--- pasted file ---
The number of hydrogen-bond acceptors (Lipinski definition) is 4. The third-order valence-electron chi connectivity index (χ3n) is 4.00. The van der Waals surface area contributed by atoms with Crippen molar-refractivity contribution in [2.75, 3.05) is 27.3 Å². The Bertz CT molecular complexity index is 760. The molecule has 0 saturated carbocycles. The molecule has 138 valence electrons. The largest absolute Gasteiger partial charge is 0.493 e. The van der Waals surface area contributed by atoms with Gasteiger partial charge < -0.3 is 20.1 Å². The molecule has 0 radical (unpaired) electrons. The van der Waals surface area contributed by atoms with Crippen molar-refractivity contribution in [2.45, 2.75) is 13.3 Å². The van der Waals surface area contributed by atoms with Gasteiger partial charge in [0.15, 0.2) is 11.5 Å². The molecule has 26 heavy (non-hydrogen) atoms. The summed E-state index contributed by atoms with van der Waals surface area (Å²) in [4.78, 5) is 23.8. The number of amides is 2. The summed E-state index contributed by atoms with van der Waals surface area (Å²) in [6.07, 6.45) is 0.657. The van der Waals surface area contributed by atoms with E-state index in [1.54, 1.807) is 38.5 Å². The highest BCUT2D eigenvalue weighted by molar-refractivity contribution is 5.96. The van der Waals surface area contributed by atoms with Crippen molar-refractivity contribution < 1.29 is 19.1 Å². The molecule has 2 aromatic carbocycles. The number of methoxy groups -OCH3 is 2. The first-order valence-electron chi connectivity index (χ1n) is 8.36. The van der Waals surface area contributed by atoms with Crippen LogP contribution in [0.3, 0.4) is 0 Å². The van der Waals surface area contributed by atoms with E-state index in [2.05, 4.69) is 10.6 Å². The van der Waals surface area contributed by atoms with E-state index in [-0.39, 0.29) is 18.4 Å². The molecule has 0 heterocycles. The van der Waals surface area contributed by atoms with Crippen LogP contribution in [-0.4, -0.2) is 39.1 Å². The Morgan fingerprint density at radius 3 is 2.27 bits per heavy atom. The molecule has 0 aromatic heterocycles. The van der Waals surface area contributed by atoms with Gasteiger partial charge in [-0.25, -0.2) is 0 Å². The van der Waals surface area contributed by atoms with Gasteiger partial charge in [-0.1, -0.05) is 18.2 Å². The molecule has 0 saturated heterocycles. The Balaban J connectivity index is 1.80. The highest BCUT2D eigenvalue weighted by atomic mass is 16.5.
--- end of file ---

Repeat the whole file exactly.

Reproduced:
The number of hydrogen-bond acceptors (Lipinski definition) is 4. The third-order valence-electron chi connectivity index (χ3n) is 4.00. The van der Waals surface area contributed by atoms with Crippen molar-refractivity contribution in [2.75, 3.05) is 27.3 Å². The Bertz CT molecular complexity index is 760. The molecule has 0 saturated carbocycles. The molecule has 138 valence electrons. The largest absolute Gasteiger partial charge is 0.493 e. The van der Waals surface area contributed by atoms with Gasteiger partial charge < -0.3 is 20.1 Å². The molecule has 0 radical (unpaired) electrons. The van der Waals surface area contributed by atoms with Crippen molar-refractivity contribution in [2.45, 2.75) is 13.3 Å². The van der Waals surface area contributed by atoms with Gasteiger partial charge in [0.15, 0.2) is 11.5 Å². The molecule has 26 heavy (non-hydrogen) atoms. The summed E-state index contributed by atoms with van der Waals surface area (Å²) in [4.78, 5) is 23.8. The number of amides is 2. The summed E-state index contributed by atoms with van der Waals surface area (Å²) in [6.07, 6.45) is 0.657. The van der Waals surface area contributed by atoms with E-state index in [1.54, 1.807) is 38.5 Å². The highest BCUT2D eigenvalue weighted by molar-refractivity contribution is 5.96. The van der Waals surface area contributed by atoms with Crippen molar-refractivity contribution < 1.29 is 19.1 Å². The molecule has 2 aromatic carbocycles. The number of methoxy groups -OCH3 is 2. The first-order valence-electron chi connectivity index (χ1n) is 8.36. The van der Waals surface area contributed by atoms with Crippen LogP contribution in [0.3, 0.4) is 0 Å². The van der Waals surface area contributed by atoms with E-state index in [2.05, 4.69) is 10.6 Å². The van der Waals surface area contributed by atoms with E-state index in [-0.39, 0.29) is 18.4 Å². The molecule has 0 heterocycles. The van der Waals surface area contributed by atoms with Crippen LogP contribution in [-0.4, -0.2) is 39.1 Å². The Morgan fingerprint density at radius 3 is 2.27 bits per heavy atom. The molecule has 0 aromatic heterocycles. The van der Waals surface area contributed by atoms with Gasteiger partial charge in [-0.25, -0.2) is 0 Å². The van der Waals surface area contributed by atoms with Gasteiger partial charge in [-0.1, -0.05) is 18.2 Å². The molecule has 0 saturated heterocycles. The Balaban J connectivity index is 1.80. The highest BCUT2D eigenvalue weighted by atomic mass is 16.5.